We can still see several of that network's tunnel entrances today, but I'm not sure if there are any signs of the ventilation shaft left. It's clear to see on the 1950s photo though - imagine the 'G' in the watermark is a clock-face, then the top of the ventilation shaft is the small structure at the 1 o'clock position.

Here's one you can still see today. It's the ventilation shaft for the Star Street tunnel ARP network, and it's on Monmouth Path in Wanchai:

Star Street Air-Raid Tunnels

Regards, David

The totalisator was built in 1949.

Hi there,

Now that we know what to look for I believe there was another shaft on the Broadwood Road side, just slightly above and behind Saint Margaret's Church.

Best Regards,

T

CM, could you please let us know where you found the 1949 date? Published accounts (e.g. "Pow Mah; a historical sketch of horse and pony racing in Hong Kong") have several references to the date as being 1951. According to that publication a Totalisator Trial Meeting was apparently held on February 3rd, 1951, and it is claimed that the Tote came into regular use at the Annual Meeting on February 24th.

Hi Thomas, are you looking at the hillside to the right of the church? If we take the top of the church tower as the centre, the structure is at the 2 o'clock position?

The Leighton Hill tunnel network didn't extend past Broadwood Road, so it shouldn't be a ventilation shaft for that. I haven't heard of any tunnels across the other side of Broadwood Road. I think the next set are up on Blue Pool Road.

Regards, David

Thanks to John Bechtel for the following, received by email:


My father, John Bechtel, founded the Kowloon Tong Church on the corner of Waterloo Rd and Lancaster Ave. He lived on Belfran Road in KLT when the conflict began. He was the air raid warden for Kowloon Tong during the conflict and was stationed at the Kowloon Tong Club on Waterloo Road during the shelling start of the battle.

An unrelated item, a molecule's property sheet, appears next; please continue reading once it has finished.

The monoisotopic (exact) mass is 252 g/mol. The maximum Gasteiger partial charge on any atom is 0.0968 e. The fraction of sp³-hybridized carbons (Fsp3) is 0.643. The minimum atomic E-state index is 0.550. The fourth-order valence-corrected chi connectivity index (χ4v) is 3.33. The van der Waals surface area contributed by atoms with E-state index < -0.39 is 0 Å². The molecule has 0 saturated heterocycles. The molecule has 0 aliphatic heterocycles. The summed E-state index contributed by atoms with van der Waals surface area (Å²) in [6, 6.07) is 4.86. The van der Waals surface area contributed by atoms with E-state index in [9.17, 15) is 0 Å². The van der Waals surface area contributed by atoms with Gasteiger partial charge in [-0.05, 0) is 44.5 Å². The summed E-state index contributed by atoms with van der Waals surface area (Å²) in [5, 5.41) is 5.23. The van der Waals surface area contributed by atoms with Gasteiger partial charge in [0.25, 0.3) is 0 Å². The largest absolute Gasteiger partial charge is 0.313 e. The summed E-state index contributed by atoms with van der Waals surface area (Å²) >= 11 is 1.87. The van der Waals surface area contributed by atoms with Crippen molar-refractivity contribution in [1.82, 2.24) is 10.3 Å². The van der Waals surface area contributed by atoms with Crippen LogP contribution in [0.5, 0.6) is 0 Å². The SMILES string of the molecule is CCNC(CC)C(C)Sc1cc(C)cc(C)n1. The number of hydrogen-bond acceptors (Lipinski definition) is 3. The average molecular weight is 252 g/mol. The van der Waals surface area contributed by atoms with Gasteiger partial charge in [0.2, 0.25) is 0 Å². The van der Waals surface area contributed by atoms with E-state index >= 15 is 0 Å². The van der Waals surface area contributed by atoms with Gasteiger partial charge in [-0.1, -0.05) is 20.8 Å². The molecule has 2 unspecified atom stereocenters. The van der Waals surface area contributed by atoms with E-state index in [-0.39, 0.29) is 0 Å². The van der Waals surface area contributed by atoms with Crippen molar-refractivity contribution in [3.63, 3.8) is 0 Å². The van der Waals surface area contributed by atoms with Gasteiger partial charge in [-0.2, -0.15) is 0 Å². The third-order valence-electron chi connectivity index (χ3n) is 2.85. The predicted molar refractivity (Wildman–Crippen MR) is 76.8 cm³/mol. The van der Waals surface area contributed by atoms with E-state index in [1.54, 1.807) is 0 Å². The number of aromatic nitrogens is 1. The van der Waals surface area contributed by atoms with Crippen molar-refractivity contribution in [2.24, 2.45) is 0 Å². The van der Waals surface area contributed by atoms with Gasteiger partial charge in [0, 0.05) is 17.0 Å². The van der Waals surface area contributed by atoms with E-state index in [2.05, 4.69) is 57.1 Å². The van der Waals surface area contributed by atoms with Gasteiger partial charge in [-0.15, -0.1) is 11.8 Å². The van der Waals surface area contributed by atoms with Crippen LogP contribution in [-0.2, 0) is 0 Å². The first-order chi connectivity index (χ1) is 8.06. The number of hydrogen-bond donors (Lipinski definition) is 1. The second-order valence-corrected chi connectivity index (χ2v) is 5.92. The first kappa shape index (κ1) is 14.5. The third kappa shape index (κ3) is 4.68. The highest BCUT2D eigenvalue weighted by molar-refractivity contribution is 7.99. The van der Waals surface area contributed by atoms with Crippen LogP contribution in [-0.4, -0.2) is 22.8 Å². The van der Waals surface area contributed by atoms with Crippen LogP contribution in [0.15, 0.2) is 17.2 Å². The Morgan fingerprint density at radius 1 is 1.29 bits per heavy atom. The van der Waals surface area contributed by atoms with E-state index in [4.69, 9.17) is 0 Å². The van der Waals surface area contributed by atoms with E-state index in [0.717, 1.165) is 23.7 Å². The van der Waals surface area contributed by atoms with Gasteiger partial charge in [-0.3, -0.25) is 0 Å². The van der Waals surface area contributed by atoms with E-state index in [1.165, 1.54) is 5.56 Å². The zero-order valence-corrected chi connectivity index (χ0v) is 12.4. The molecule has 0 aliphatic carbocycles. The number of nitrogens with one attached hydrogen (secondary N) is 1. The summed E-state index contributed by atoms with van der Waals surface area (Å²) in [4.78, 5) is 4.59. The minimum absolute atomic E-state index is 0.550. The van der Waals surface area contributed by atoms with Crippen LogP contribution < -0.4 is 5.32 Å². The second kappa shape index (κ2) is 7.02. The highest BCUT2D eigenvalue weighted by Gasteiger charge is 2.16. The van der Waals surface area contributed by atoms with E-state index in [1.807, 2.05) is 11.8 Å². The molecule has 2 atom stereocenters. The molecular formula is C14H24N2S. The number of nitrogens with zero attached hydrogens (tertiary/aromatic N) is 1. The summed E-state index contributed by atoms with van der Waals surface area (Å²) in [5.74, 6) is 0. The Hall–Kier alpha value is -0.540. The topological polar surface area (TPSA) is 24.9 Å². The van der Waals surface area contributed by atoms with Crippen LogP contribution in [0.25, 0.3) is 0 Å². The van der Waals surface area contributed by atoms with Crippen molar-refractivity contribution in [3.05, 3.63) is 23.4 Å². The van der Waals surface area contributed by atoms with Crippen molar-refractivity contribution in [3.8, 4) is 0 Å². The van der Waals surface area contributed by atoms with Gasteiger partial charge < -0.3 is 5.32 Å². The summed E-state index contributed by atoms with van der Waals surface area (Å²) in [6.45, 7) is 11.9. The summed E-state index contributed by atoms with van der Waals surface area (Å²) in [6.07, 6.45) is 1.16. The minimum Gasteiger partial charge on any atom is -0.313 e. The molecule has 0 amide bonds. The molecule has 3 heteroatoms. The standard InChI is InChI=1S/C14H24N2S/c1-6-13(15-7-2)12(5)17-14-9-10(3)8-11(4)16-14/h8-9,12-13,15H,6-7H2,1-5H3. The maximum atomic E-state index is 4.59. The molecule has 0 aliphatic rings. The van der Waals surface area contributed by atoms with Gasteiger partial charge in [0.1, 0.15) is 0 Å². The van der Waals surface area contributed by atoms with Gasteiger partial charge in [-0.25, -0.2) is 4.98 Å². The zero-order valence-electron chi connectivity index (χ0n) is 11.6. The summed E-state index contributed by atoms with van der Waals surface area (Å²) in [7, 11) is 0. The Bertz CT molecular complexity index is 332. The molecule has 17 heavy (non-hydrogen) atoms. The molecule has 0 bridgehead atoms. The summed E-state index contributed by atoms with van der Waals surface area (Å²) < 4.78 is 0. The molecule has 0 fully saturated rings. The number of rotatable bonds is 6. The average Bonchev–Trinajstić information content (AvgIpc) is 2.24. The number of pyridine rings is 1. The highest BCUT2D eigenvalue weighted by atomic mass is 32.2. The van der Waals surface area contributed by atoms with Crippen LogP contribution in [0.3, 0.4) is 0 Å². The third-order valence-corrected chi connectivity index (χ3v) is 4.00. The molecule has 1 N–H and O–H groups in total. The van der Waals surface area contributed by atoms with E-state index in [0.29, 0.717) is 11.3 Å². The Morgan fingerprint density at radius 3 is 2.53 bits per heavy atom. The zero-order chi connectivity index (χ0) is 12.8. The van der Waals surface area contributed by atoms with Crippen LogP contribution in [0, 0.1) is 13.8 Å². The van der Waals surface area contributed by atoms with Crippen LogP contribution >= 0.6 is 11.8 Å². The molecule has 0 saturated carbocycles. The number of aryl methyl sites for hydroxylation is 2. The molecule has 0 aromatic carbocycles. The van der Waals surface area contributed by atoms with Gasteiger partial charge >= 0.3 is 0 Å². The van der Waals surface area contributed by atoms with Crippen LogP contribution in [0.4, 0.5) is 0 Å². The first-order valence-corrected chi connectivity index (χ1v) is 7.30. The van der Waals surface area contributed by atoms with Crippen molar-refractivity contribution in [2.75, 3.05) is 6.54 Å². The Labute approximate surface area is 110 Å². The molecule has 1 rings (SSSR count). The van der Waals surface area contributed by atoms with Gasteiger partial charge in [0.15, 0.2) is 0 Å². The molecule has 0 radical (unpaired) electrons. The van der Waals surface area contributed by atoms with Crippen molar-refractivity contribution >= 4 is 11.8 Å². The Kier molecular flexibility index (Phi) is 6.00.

When the Japanese advanced over Lion Rock, the police picked him up and during the shelling they went to the Kowloon Pier and crossed the harbour in a police launch. He was dispatched to Happy Valley to the corner the farthest from the waterfront where the road rounds that end of the racecourse.

He was put in command of a rice distribution store there where rice was given to the local population who had not been able to shop as all the stores had boarded up due to the shelling. He often took me there as a young boy to tell me the story of another young boy who had been hit by shrapnel and had lost his hand and the little boy died in my fathers arms. He shed tears each time he took me there and always told me how bad war is and how precious life is.

He was then given the task of taking rice and supplies to the troops in the area. It was a great risk and the drivers had abandoned their posts due to the shelling of that area. He was in that area when he saw the vehicle go by with the white flag flying and he realized the HK garrison had surrendered.  He walked to the foot of the Peak Tram and he and his friend George Padgett of the HK Electric, walked up the peak tram tracks and hid up there until they were captured and sent to Stanley Prison. He was repatriated sometime later which is another story.

BUT he had very vivid memories of the area depicted in your picture of the week..  He received a medal and each year he went to the Cenotaph to commemorate the war and remember those who made the supreme sacrifice.